Moreover, while the United States Supreme Court has identified “legislative assemblies, polling places, and courthouses” as “sensitive places,” the Court has continued to emphasize that the Second Amendment must protect the right of “abiding citizens to use arms in defense of hearth and home.” For this reason, we cannot say that an individual’s public housing unit is analogous to that of other established sensitive government buildings. Thus, in light of the Supreme Court’s most recent decision in Bruen and keeping in mind the presumptively unconstitutional status of Columbia Housing’s policy based on the Supreme Court’s decision in Heller, we conclude that a total ban on the ability of law-abiding residents—like Mr. Braden—to possess a handgun within their public housing unit for the purpose of self-defense is unconstitutional under the Second Amendment….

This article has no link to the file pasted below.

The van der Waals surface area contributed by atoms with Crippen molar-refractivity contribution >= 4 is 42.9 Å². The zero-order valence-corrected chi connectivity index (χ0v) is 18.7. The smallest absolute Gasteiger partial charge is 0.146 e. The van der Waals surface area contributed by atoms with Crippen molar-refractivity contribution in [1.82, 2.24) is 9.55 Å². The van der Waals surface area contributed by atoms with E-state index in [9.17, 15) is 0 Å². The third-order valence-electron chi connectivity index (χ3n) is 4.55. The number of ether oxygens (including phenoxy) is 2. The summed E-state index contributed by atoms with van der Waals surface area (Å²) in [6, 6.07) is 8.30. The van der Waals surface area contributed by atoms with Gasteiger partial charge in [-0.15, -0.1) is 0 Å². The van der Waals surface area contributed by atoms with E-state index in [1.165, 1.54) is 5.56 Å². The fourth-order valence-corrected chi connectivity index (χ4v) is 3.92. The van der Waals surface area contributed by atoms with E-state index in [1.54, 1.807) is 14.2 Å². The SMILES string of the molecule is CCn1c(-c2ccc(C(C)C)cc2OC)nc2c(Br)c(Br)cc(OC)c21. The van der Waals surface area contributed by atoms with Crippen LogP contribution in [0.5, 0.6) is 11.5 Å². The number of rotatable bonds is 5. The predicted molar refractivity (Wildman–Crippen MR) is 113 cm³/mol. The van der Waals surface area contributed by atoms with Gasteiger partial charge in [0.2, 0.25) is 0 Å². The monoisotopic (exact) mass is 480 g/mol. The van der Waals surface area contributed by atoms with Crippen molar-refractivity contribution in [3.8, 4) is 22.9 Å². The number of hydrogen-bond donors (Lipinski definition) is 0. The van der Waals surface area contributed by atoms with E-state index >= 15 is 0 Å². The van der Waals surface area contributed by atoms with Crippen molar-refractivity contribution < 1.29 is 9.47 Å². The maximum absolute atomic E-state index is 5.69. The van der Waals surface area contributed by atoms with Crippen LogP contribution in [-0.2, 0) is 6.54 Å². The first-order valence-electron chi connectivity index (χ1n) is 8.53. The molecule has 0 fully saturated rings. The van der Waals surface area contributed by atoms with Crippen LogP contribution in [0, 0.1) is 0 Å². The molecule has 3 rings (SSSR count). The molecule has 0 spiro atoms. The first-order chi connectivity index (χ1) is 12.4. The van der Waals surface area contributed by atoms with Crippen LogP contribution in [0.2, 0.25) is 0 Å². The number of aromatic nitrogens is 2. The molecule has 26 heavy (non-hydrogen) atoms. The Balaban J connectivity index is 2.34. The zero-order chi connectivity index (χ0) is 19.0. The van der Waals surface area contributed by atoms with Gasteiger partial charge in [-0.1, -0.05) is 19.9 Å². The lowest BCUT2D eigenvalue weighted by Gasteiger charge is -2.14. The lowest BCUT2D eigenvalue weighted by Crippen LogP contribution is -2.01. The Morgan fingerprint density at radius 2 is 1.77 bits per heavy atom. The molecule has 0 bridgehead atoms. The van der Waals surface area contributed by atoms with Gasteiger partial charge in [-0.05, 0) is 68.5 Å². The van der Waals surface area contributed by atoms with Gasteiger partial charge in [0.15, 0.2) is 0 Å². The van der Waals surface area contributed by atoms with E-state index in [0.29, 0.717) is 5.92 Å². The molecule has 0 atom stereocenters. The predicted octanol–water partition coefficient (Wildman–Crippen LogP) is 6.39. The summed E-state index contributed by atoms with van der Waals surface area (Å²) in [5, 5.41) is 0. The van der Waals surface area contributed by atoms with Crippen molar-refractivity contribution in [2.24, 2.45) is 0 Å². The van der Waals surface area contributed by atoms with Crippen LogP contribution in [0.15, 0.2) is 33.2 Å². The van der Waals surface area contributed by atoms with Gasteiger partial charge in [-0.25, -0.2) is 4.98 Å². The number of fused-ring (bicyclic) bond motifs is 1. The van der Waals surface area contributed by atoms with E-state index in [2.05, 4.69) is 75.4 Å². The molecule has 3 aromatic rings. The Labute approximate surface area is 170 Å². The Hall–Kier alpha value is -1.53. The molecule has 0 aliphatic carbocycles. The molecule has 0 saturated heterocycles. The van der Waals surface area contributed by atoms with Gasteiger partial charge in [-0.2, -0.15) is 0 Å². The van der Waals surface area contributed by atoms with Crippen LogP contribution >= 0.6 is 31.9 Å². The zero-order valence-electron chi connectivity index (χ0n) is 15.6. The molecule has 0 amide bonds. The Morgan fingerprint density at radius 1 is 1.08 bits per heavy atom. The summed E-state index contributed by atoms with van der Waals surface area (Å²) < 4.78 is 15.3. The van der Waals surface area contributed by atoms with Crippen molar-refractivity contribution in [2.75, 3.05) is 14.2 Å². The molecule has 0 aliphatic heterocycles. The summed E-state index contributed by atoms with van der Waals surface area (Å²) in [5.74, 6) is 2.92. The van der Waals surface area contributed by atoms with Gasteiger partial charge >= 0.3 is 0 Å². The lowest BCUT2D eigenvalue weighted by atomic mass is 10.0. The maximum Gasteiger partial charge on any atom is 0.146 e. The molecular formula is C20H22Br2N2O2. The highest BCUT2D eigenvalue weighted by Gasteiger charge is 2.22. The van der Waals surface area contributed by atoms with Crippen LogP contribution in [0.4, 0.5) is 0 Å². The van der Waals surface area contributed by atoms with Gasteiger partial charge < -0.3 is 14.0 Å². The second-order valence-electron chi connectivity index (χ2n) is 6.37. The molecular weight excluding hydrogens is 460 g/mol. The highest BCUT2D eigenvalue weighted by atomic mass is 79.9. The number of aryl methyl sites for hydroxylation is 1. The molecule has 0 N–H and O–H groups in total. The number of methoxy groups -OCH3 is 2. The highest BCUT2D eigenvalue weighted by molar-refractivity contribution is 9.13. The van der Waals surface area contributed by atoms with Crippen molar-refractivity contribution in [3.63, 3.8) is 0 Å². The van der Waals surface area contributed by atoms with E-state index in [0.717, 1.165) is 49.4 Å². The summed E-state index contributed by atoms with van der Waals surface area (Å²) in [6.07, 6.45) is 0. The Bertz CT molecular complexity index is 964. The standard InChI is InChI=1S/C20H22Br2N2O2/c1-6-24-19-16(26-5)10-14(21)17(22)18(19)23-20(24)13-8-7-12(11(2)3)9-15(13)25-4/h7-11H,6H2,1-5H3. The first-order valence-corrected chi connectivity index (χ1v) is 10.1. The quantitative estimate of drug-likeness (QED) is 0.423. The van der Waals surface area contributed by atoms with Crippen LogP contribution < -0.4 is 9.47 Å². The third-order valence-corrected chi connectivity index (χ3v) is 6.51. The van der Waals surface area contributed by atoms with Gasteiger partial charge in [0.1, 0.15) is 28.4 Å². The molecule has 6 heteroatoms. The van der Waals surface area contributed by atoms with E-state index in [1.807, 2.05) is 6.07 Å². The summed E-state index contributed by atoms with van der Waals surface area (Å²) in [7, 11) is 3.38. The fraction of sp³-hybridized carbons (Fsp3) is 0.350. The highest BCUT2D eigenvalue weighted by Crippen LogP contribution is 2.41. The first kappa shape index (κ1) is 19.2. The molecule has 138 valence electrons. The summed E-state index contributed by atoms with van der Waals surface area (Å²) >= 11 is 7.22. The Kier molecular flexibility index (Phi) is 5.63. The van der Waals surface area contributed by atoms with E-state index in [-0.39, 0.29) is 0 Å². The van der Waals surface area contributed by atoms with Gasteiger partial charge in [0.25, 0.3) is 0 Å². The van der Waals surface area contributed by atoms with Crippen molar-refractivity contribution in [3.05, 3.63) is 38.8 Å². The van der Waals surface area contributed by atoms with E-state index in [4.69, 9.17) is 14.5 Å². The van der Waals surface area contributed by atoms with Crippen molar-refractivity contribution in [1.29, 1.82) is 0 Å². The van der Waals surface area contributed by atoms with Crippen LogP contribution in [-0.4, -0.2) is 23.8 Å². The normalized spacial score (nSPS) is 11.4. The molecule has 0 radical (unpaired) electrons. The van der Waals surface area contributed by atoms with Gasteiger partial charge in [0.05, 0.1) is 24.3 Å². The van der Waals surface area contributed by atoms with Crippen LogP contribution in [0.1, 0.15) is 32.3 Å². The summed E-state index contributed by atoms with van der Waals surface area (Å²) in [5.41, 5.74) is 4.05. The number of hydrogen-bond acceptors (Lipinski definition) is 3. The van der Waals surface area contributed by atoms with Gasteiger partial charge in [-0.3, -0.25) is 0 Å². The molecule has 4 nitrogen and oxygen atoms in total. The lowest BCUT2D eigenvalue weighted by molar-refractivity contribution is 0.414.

Note that the court doesn’t resolve whether much more modest restrictions, such as requirements that any guns be loaded with rounds that are designed to minimize the risk of going through walls, might be constitutional. (The government as landlord does have some extra power, stemming from its ownership interests, to control behavior on its property, including constitutionally protected behavior, though the court pointed out that this power is not unlimited.) For more, see pp. 1473-75 and 1529-33 of this article.
Congratulations to David G. Sigale and Eugene R. Hallworth, who represented the tenant.